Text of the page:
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Lithuania's President Dalia Grybauskaitė says she will support the proposals to allow non-Lithuanian characters of the Latin alphabet on the main page of personal documents, if a green light is received form the State Commission of the Lithuanian Language.
Dalia Grybauskaitė
Dalia Grybauskaitė
© Kas vyksta Kaune / Rokas Tenys

"Any law that has to do with this or attempts to solve the spelling (of names) of people of all nationalities in Lithuania, including Lithuanians, has to be specified by the commission of the Lithuanian language, and if the commission gives a go-ahead, I will give my support," Grybauskaite told journalists on Tuesday.

She spoke shortly after the bill on the spelling of first and last names in documents passed the first reading in the Seimas in a vote of 64 to 25 with 13 abstentions and will now be discussed at parliamentary committees. The bill is expected to return to the full parliament on Jun. 20.

The parliament also discussed an alternative version where the original names would be entered on an additional passport of the passport. The bill, which follows the Latvian example, was supported by 53 parliamentarians, 19 were against and 25 abstained.

The legal acts currently in effect in Lithuania only allow Lithuanian characters in the spelling of first and last names of Lithuanian citizens in documents. Lithuanian courts have handed down a few rulings, obligating migration authorities to spell names of Lithuanian citizens in passports with non-Lithuanian characters, however, the authorities have refused to do so, citing superiority of laws over court rulings.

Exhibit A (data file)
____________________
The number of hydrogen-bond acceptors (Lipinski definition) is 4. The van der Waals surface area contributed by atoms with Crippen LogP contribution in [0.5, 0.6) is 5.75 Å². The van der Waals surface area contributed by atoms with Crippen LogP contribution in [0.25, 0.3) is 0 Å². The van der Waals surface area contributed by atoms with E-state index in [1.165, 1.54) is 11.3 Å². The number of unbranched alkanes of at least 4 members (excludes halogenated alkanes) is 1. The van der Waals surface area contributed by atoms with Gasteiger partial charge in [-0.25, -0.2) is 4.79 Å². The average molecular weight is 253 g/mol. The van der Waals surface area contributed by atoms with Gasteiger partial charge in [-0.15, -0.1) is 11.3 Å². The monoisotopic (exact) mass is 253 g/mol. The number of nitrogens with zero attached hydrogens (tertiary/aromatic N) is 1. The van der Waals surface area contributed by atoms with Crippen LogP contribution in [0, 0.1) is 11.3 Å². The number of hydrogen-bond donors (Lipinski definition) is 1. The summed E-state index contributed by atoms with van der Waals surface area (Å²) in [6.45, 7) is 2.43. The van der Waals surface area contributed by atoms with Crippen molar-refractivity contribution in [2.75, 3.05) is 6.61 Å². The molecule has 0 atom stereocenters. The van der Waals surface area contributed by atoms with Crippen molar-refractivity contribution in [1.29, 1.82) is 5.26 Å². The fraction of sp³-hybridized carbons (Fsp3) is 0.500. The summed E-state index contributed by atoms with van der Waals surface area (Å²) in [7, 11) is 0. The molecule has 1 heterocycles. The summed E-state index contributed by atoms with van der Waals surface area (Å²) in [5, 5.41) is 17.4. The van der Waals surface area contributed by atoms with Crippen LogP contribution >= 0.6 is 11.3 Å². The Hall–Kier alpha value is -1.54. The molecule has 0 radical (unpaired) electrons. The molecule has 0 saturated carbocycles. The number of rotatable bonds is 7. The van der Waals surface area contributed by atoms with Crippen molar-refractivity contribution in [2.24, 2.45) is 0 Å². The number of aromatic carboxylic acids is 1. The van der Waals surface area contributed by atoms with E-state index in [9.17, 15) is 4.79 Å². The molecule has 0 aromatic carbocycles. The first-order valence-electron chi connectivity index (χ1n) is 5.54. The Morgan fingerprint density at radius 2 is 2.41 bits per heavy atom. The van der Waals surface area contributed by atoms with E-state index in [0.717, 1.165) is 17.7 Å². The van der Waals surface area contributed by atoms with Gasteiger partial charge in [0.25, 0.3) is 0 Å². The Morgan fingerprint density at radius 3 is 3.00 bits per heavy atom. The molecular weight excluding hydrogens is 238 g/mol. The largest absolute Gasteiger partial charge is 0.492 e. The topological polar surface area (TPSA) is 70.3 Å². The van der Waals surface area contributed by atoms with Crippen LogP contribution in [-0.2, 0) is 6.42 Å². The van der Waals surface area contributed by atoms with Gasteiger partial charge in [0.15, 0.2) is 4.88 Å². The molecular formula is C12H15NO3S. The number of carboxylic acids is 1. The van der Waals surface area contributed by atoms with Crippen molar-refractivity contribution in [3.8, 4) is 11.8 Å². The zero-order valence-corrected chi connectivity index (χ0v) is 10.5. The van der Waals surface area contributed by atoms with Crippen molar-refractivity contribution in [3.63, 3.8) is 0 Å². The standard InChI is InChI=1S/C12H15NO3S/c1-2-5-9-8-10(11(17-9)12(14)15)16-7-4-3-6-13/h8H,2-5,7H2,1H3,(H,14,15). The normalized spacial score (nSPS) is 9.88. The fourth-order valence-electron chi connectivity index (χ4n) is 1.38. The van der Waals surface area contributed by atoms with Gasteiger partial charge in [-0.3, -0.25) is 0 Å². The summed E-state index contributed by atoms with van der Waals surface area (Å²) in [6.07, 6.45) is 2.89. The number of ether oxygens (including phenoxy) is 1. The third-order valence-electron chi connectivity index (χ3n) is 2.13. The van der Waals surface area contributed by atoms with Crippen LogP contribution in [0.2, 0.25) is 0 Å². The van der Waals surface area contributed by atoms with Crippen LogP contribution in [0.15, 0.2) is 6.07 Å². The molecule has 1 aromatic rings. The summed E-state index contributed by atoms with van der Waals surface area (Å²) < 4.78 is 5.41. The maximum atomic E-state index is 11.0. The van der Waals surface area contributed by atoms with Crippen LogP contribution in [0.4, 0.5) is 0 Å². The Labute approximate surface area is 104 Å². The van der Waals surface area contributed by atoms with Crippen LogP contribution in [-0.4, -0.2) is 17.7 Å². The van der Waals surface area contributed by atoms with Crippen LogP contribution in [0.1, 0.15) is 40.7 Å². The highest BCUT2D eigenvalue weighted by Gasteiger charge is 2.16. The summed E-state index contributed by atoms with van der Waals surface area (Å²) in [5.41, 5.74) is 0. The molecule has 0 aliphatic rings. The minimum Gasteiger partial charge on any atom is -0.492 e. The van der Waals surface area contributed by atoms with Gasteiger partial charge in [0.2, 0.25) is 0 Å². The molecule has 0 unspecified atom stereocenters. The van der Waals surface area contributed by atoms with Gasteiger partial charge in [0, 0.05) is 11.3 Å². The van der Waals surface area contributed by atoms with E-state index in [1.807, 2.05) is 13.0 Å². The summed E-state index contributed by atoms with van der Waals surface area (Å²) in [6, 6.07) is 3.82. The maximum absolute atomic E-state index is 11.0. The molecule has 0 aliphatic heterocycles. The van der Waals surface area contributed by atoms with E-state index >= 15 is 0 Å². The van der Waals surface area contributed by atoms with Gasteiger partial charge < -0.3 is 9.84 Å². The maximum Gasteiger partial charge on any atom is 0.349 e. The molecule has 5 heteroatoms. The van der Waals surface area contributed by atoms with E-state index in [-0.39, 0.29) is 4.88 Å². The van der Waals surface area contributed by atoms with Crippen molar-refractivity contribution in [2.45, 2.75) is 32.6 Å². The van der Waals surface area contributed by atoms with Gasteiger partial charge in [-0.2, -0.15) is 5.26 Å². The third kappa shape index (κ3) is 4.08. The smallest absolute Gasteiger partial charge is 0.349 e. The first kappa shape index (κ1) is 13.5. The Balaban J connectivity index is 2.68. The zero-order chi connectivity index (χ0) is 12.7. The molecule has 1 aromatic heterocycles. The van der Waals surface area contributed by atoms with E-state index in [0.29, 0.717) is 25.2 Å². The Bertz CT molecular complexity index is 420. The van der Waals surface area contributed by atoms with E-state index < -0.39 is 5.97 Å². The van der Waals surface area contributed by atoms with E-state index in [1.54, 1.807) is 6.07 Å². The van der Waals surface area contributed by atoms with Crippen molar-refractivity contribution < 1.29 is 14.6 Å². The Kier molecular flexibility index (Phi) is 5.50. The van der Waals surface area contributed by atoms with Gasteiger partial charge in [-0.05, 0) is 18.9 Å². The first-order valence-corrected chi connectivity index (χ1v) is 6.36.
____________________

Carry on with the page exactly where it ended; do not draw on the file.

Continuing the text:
The rulings do not satisfy the claims in full, as they only allow the Lithuanian version of first and last names on the main page of the passport, with the original names included among other entries. Those seeking to have the original spelling say their rights are being violated.

Lithuania's Constitutional Court ruled in 2014 that by setting the rules for spelling of first and last names in passports, the parliament should turn to language watchdogs for a "clearly-cut position, clear proposals the legislative body could not disregard."

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